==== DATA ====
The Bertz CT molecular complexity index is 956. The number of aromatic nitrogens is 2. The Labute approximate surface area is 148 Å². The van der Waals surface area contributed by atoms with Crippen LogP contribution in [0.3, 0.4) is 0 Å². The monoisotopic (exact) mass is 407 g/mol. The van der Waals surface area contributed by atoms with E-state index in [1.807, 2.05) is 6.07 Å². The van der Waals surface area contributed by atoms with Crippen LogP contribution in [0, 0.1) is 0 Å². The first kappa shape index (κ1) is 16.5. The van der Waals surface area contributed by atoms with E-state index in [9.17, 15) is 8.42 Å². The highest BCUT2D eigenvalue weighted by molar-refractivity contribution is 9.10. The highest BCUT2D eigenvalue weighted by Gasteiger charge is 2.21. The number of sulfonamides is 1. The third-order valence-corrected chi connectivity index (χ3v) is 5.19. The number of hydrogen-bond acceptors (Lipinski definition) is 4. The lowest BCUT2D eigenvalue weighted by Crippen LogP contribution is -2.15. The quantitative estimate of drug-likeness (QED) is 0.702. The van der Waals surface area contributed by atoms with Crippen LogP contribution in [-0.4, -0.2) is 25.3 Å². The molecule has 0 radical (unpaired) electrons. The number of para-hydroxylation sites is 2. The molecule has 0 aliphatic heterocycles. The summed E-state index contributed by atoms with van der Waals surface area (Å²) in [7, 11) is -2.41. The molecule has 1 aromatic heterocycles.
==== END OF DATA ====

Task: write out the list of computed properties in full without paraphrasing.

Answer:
The Bertz CT molecular complexity index is 956. The number of aromatic nitrogens is 2. The Labute approximate surface area is 148 Å². The van der Waals surface area contributed by atoms with Crippen LogP contribution in [0.3, 0.4) is 0 Å². The monoisotopic (exact) mass is 407 g/mol. The van der Waals surface area contributed by atoms with E-state index in [1.807, 2.05) is 6.07 Å². The van der Waals surface area contributed by atoms with Crippen LogP contribution in [0, 0.1) is 0 Å². The first kappa shape index (κ1) is 16.5. The van der Waals surface area contributed by atoms with E-state index in [9.17, 15) is 8.42 Å². The highest BCUT2D eigenvalue weighted by molar-refractivity contribution is 9.10. The highest BCUT2D eigenvalue weighted by Gasteiger charge is 2.21. The number of sulfonamides is 1. The third-order valence-corrected chi connectivity index (χ3v) is 5.19. The number of hydrogen-bond acceptors (Lipinski definition) is 4. The lowest BCUT2D eigenvalue weighted by Crippen LogP contribution is -2.15. The quantitative estimate of drug-likeness (QED) is 0.702. The van der Waals surface area contributed by atoms with Crippen LogP contribution in [-0.4, -0.2) is 25.3 Å². The molecule has 0 radical (unpaired) electrons. The number of para-hydroxylation sites is 2. The molecule has 0 aliphatic heterocycles. The summed E-state index contributed by atoms with van der Waals surface area (Å²) in [7, 11) is -2.41. The molecule has 1 aromatic heterocycles.